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Schultz is making Dems jittery

February 3, 2019

Democrats are nervous and short-tempered at the thought of an independent presidential run by billionaire Howard Schultz — and not because they have been consuming too much of his delicious but overpriced Starbucks fare. They are not worried that he will succeed (well, not too much) and take the oath of office. They are terrified that he will fail — but siphon off enough votes to provide a second term for Donald J. Trump.

It’s a legitimate concern, but fortunately for them, there’s a way to avoid this fate. Unfortunately for you, you have to read to the end of the column to discover it. (No peeking.)

Democrats rightly believe that the odds of a Schultz victory are about the same as finding something at your neighborhood Starbucks that costs less than $2. (Hey, the guy didn’t get to be a billionaire for nothing.) Former New York Mayor Michael Bloomberg, another billionaire who has flirted with an independent presidential bid, said he has run the numbers and found the task to be daunting, bordering on the undoable.

You would need 270 electoral votes, which is just about impossible with Democrats and Republicans having dependable states that would vote for virtually any nominee their party put forth. (Like Trump or Hillary Clinton, a cynic might suggest.)

If no candidate reaches the magic 270, the House of Representatives gets to pick the next prez. But each state gets only one vote, with 26 needed to win, regardless of how many congressional seats it holds within that state. Under that scenario, Republicans usually win because they control more individual states even if they don’t have a majority in the House.

Democratic strategists don’t think it will get that far. They are more concerned that Schultz will simply split the anti-Trump vote and allow the bombastic New Yorker to slide into a second term with a bare majority in the Electoral College. As the 2016 election showed, the popular vote totals are irrelevant.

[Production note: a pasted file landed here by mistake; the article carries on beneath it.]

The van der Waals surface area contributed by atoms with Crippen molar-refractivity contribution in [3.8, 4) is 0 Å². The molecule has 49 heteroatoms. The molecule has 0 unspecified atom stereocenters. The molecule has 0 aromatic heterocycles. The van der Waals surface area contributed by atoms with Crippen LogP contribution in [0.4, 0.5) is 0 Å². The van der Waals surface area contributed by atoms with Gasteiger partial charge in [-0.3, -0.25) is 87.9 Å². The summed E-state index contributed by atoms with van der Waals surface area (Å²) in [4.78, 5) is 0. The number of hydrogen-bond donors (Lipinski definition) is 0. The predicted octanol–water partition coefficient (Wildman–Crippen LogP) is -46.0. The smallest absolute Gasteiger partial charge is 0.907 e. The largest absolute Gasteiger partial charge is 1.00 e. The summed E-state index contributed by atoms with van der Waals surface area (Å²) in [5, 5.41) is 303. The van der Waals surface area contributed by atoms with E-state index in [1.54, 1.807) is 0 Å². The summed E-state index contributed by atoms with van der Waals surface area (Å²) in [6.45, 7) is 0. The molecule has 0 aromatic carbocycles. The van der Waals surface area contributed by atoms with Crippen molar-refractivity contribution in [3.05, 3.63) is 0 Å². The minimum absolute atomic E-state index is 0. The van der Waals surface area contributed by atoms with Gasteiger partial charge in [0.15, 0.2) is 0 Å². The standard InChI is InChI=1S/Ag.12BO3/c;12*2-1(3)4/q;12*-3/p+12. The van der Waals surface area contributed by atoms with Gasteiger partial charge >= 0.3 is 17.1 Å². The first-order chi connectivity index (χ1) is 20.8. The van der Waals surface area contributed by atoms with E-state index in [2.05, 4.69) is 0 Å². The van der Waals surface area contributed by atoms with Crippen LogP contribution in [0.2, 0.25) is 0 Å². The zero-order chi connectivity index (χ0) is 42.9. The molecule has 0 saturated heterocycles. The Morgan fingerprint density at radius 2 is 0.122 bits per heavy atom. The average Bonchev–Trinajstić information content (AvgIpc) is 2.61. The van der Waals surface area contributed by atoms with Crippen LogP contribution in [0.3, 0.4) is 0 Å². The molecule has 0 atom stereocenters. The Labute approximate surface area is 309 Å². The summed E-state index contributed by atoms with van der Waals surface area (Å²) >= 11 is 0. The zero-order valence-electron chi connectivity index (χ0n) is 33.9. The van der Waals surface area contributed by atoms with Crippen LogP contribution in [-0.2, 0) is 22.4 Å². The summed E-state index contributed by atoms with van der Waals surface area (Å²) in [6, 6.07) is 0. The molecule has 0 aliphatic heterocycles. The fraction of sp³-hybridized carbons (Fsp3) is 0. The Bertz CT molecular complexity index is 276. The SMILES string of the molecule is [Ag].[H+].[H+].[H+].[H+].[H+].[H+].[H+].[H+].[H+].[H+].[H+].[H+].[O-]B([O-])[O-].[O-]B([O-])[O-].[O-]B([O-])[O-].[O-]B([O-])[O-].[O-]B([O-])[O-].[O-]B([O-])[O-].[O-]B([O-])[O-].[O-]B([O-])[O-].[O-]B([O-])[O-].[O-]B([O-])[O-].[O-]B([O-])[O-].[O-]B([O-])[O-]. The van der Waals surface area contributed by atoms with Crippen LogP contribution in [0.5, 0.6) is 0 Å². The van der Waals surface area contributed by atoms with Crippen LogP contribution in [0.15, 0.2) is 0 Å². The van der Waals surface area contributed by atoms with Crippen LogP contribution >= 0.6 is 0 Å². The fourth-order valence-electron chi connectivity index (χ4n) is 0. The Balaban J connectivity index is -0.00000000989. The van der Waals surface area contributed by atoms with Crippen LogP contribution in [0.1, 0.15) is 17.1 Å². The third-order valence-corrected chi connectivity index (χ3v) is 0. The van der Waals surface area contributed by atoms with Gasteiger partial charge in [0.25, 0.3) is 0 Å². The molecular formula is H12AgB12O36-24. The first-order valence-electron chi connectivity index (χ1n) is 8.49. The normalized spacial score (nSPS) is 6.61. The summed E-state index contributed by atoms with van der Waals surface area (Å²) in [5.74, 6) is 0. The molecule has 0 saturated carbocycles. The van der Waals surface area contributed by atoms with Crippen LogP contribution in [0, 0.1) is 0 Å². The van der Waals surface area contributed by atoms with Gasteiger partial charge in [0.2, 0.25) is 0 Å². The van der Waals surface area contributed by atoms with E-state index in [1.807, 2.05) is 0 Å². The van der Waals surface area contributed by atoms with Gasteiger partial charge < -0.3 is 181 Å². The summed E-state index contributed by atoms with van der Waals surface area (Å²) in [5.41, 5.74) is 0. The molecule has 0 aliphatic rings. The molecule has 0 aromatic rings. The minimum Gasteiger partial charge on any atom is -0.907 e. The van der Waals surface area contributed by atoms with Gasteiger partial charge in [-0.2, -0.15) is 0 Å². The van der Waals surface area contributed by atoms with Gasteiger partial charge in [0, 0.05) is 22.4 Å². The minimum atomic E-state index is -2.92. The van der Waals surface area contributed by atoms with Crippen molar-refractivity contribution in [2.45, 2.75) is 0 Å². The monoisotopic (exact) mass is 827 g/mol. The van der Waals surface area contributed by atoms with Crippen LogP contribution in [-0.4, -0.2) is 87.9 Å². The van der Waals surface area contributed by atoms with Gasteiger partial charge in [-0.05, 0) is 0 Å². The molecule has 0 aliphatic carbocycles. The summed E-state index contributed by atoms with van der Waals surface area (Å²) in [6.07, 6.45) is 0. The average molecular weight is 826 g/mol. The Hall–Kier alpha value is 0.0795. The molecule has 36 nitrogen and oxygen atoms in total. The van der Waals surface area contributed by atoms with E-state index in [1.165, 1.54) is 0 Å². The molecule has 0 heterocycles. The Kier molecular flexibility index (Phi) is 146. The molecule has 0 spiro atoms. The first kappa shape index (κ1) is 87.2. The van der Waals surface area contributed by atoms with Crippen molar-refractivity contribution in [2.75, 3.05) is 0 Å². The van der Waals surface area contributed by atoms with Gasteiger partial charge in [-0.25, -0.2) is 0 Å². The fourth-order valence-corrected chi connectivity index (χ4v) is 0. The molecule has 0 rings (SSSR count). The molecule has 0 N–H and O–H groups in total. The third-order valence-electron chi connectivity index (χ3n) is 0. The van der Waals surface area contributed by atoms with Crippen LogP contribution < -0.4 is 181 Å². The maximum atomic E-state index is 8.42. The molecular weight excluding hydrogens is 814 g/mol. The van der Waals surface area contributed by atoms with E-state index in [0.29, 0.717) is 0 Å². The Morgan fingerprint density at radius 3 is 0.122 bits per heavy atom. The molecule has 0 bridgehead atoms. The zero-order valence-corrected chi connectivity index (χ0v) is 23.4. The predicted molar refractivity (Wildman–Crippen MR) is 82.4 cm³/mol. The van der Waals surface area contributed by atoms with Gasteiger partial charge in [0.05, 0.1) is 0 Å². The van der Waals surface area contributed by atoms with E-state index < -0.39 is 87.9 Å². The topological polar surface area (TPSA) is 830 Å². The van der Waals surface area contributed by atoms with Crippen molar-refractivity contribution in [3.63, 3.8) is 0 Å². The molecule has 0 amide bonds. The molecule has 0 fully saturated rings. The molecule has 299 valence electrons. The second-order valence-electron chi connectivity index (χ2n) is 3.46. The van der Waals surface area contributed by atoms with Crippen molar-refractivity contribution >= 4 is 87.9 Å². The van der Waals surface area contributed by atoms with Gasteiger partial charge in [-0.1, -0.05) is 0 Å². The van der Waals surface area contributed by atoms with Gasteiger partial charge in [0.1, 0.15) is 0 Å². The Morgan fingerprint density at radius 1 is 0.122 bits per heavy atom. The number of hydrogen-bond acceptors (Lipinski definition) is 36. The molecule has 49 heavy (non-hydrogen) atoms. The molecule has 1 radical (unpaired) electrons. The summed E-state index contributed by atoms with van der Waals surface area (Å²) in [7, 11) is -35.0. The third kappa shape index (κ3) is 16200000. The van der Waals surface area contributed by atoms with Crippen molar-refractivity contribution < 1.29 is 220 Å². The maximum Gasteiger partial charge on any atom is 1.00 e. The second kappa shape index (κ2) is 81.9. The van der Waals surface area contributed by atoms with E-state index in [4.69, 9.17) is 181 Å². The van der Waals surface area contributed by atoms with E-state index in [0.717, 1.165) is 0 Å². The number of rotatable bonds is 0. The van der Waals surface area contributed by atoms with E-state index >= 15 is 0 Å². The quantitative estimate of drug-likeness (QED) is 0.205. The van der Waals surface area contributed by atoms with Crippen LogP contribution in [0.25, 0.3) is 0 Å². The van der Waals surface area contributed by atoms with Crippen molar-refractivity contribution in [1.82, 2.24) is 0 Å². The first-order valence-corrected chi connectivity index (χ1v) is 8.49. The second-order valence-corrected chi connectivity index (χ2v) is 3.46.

Democrats also know that this is how the country elected George W. Bush in 2000 and Trump last year.

In 2000, gadfly Ralph Nader attracted a small but significant number of votes that mostly would have gone to Democratic nominee Al Gore. Bush famously won Florida by just 537 votes, while the Green Party’s Nader got 97,488 ballots in the Sunshine State. Ditto for New Hampshire, which Bush barely won and where Nader got 4 percent of the vote. Had Gore taken Florida or New Hampshire, he’d have won.

Lesser known is the impact of Green Party candidate Jill Stein in 2016. Her vote total in three key states — Michigan, Pennsylvania and Wisconsin — was greater than Trump’s margin of victory in those states. If those Stein voters had pulled the trigger for Clinton instead, Trump would be back in his tower hurling insults on Twitter. (OK, he’s still doing the insult thing, but his work desk is in the Oval Office.)

Having seen this movie twice, Democrats dread a sequel. They know that Trump’s approval rating has rarely gone above 45 percent. That’s a low ceiling, but it could provide a majority in the Electoral College if Trumpers live in the right states. As in 2016.

The flip side to this chatter is that large numbers of Americans are disgusted with both parties. They see Democrats edging toward socialism while Republicans drift toward nationalism. Somebody like Schultz could actually appeal to the vast majority of voters in the middle of the spectrum and squeeze out a win. As Trump has shown, we live at a time where the impossible can become possible.

So what should the Democratic Party do to stop Schultz? Try this: Nominate a non-extremist whom people actually like. A center-left coalition of voters could indeed win — just as a center-right mix could, too, if Republicans are interested. Instead of giving voters a choice between the lesser of two evils, give them a choice they can enthusiastically get behind.

Hmmm. That’s an interesting concept. I wonder why neither party has thought of it before?

Thomas Taschinger, TTaschinger@BeaumontEnterprise.com, is the editorial page editor of The Beaumont Enterprise. Follow him on Twitter at @PoliticalTom

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